In November 2014, John and Sally Sparks embarked on a trip to Ethiopia to the Simien Mountains to see the Gelada Baboons. This had always been a long time desire for John. As usual both of our intrepid travellers kept a visual and written record of their trip and have started to document both. The section below is an extract from the 1st part of their journal. The full copy can be obtained via the link at the bottom of the page.
For a long time, Ethiopia had been a country that I had hoped to visit. To be more specific, I had always wanted to go to the Simien Mountains and see Gelada Baboons in the wild. Sally and I therefore booked onto this tour which was organised by Naturetrek entitled ‘The Best of Ethiopia”.However, we added three days onto the beginning so that we could visit the world-famous Coptic churches carved out of the rock at Lalibela. To most people, the mere mention of Ethiopia conjures up images of a scorched country racked by dreadful famines. And yet it is a surprisingly fertile country blessed with dramatic plateaus. It is no wonder that this large, landlocked country has been referred to as the roof of Africa and the chessboard of the Gods. Ethiopia is also the cradle of humanity because just over three million years ago, our diminutive ancestors rose up on their hind legs and made the transition from ape to hominid. From here, our species broke out of Africa to populate the World. In much more recent times, Ethiopia was the home of a dynasty founded, according to legend, by the beautiful andresourceful Queen of Sheba (right) ending with‘The Lion of Judah’, Emperor Haile Selassie in1974.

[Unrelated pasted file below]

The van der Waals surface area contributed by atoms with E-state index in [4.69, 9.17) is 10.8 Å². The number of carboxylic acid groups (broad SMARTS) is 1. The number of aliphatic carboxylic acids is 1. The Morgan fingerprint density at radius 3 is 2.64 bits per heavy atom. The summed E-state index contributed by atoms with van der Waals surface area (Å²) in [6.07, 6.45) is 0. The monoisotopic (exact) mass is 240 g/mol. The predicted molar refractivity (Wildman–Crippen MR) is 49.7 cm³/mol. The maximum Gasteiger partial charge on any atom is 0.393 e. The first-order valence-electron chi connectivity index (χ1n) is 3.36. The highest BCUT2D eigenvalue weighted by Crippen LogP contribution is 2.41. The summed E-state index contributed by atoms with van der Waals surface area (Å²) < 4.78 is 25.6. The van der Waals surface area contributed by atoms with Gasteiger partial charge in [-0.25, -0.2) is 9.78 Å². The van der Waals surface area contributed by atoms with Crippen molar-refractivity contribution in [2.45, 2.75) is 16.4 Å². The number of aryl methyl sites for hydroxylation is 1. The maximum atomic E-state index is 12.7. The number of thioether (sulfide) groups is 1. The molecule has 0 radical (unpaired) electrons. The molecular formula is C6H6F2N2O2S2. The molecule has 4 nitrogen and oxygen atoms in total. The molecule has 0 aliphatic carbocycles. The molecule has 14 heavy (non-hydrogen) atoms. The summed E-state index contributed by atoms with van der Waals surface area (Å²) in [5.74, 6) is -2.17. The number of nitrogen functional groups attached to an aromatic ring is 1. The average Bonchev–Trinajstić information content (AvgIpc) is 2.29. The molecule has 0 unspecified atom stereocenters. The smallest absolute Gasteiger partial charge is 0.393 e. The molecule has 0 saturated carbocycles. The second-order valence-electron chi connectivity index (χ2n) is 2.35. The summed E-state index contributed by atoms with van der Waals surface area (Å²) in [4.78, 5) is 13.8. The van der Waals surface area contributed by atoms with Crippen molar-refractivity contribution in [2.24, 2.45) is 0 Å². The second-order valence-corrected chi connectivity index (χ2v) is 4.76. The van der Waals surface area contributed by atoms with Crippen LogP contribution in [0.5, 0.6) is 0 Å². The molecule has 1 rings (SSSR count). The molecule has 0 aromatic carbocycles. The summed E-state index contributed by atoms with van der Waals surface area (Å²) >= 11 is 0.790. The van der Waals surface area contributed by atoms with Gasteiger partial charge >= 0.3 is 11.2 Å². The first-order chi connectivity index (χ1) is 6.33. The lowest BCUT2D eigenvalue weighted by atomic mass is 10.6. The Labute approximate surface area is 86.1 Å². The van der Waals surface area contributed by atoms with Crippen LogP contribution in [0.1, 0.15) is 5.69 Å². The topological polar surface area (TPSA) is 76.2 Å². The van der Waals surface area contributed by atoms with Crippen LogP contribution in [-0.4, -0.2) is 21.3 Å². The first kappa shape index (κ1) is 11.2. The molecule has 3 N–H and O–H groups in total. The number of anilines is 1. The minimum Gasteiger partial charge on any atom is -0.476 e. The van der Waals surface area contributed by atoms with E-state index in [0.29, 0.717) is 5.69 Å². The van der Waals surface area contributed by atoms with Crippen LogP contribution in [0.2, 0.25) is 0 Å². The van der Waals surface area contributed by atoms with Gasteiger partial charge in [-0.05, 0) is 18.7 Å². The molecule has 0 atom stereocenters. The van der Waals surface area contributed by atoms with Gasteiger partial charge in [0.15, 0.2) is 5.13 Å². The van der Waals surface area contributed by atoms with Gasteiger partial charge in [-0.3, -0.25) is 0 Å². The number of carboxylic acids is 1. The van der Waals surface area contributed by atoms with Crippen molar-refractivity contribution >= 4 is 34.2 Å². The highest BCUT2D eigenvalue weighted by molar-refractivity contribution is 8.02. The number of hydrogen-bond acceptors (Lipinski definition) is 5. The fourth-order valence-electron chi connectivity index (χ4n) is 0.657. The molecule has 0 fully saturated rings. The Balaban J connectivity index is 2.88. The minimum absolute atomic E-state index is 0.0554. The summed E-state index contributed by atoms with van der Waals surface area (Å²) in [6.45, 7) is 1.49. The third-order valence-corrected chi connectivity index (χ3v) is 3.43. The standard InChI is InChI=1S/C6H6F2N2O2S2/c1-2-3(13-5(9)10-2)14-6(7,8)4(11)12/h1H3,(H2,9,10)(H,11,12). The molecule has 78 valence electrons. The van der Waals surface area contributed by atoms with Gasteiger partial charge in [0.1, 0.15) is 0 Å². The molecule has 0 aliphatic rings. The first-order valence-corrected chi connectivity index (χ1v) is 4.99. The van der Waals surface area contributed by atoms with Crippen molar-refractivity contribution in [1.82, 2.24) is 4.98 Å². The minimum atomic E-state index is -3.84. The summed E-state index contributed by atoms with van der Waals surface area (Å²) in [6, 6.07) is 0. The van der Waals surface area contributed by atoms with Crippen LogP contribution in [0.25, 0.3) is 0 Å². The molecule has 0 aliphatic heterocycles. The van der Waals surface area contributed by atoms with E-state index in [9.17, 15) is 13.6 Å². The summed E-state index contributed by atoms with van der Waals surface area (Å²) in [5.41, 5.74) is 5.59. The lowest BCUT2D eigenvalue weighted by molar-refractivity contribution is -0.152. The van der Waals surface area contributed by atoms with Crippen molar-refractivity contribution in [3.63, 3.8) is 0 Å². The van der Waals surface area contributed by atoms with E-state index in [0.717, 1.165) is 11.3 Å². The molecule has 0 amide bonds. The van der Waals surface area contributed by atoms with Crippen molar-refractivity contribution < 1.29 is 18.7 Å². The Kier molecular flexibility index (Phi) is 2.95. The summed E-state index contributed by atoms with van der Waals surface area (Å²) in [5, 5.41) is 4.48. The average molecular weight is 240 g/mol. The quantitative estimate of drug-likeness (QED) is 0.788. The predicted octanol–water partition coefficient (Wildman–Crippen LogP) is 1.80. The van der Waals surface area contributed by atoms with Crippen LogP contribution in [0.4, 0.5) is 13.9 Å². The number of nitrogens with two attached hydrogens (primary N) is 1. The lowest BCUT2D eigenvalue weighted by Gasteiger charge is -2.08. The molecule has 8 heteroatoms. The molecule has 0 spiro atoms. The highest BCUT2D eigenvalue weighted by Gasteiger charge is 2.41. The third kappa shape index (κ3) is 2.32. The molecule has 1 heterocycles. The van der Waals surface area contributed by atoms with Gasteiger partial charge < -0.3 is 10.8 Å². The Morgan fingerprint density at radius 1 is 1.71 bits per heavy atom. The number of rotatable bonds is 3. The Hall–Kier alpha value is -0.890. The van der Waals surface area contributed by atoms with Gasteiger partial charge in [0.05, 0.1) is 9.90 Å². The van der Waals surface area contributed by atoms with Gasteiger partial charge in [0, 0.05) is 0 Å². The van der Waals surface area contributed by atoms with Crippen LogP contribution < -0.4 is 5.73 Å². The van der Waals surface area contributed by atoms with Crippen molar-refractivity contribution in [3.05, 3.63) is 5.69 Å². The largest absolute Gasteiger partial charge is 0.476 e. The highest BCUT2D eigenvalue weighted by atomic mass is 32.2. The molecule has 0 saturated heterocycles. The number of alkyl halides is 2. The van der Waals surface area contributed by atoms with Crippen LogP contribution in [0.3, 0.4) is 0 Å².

The fabled Prester John was said to be here ruling over a Christian kingdom beyond the Islamic caliphate which stretched across the top of Africa, isolating it from the rest of Christendom. Today, with a population of nearly 90 million people belonging to around many different ethnic groups, Ethiopia is the second most populated country in Africa. Cultural contrasts are marked, with Christian, Jewish, Muslim and Rastafarians living together. Tribal allegiances add further to the richness of the country. The people are rightly proud that their country, unlike every other African country has never been colonised. Amharic is the main language and the Ge’ez or Ethiopic script is the oldest still in use. The country follows two calendars alongside each other - the Gregorian and the Ethiopian, the latter consisting of 12 months of 30 days which runs about 7 years behind our’s. Furthermore, their day starts at 06.00hrs so that at six in the evening, some of the clocks like those in our coaches on this trip show midday! With two mountain ranges - the Simien and Bale Mountains, the spectacular Rift Valley and the Blue Nile running through the country, the wildlife is very diverse. Of the 830 or so kinds of birds, there are 29 endemic species. The larger mammals are well represented by 80 species and several of those like the Simien Wolf are found only in Ethiopia. The degree of endemism is a result of the presence of mountain ranges set well apart from each other and behaving like ‘islands in the African sky’, isolating populations that evolve in their own separate ways. For just over two weeks, we travelled around this fascinating country, reaching nearly 14,000ft in the Simien and Bale Mountains, visiting the impressive Blue Nile Gorge, crossed rolling landscapes of barley, teff and rice and passed through Acacia woodland and villages of little hatched huts - and much more beside, as the following account will reveal.